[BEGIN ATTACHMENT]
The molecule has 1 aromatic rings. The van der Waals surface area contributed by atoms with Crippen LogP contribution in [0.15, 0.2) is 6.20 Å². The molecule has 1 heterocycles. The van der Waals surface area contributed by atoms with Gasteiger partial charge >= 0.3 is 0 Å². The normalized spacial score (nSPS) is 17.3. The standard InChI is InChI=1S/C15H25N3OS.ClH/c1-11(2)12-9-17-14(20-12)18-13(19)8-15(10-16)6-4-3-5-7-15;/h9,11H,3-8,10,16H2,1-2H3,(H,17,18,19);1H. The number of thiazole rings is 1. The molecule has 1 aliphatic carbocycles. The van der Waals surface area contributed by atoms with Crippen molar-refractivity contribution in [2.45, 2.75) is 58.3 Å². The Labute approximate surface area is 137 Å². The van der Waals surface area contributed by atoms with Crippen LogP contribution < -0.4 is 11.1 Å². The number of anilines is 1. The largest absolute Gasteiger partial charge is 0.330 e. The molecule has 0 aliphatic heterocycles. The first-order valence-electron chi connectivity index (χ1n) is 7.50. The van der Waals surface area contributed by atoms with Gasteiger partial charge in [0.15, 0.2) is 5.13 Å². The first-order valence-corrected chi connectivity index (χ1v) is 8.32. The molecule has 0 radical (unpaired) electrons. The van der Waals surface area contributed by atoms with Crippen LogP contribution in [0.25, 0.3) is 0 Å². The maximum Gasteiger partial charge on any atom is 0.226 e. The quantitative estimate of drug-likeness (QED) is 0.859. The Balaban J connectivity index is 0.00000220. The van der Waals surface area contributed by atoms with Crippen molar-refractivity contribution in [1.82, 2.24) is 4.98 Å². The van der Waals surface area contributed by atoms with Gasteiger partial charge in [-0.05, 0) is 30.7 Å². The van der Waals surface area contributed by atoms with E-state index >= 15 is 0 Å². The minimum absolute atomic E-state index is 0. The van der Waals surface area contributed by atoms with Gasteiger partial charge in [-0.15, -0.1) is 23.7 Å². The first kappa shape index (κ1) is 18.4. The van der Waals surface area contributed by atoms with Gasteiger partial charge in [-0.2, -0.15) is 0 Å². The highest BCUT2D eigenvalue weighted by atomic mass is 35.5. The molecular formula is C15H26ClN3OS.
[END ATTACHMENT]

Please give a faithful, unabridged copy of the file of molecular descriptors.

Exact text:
The molecule has 1 aromatic rings. The van der Waals surface area contributed by atoms with Crippen LogP contribution in [0.15, 0.2) is 6.20 Å². The molecule has 1 heterocycles. The van der Waals surface area contributed by atoms with Gasteiger partial charge >= 0.3 is 0 Å². The normalized spacial score (nSPS) is 17.3. The standard InChI is InChI=1S/C15H25N3OS.ClH/c1-11(2)12-9-17-14(20-12)18-13(19)8-15(10-16)6-4-3-5-7-15;/h9,11H,3-8,10,16H2,1-2H3,(H,17,18,19);1H. The number of thiazole rings is 1. The molecule has 1 aliphatic carbocycles. The van der Waals surface area contributed by atoms with Crippen molar-refractivity contribution in [2.45, 2.75) is 58.3 Å². The Labute approximate surface area is 137 Å². The van der Waals surface area contributed by atoms with Crippen LogP contribution < -0.4 is 11.1 Å². The number of anilines is 1. The largest absolute Gasteiger partial charge is 0.330 e. The molecule has 0 aliphatic heterocycles. The first-order valence-electron chi connectivity index (χ1n) is 7.50. The van der Waals surface area contributed by atoms with Gasteiger partial charge in [0.15, 0.2) is 5.13 Å². The first-order valence-corrected chi connectivity index (χ1v) is 8.32. The molecule has 0 radical (unpaired) electrons. The van der Waals surface area contributed by atoms with Crippen LogP contribution in [0.25, 0.3) is 0 Å². The maximum Gasteiger partial charge on any atom is 0.226 e. The quantitative estimate of drug-likeness (QED) is 0.859. The Balaban J connectivity index is 0.00000220. The van der Waals surface area contributed by atoms with Crippen molar-refractivity contribution in [1.82, 2.24) is 4.98 Å². The van der Waals surface area contributed by atoms with Gasteiger partial charge in [-0.05, 0) is 30.7 Å². The van der Waals surface area contributed by atoms with E-state index >= 15 is 0 Å². The minimum absolute atomic E-state index is 0. The van der Waals surface area contributed by atoms with Gasteiger partial charge in [-0.15, -0.1) is 23.7 Å². The first kappa shape index (κ1) is 18.4. The van der Waals surface area contributed by atoms with Gasteiger partial charge in [-0.2, -0.15) is 0 Å². The highest BCUT2D eigenvalue weighted by atomic mass is 35.5. The molecular formula is C15H26ClN3OS.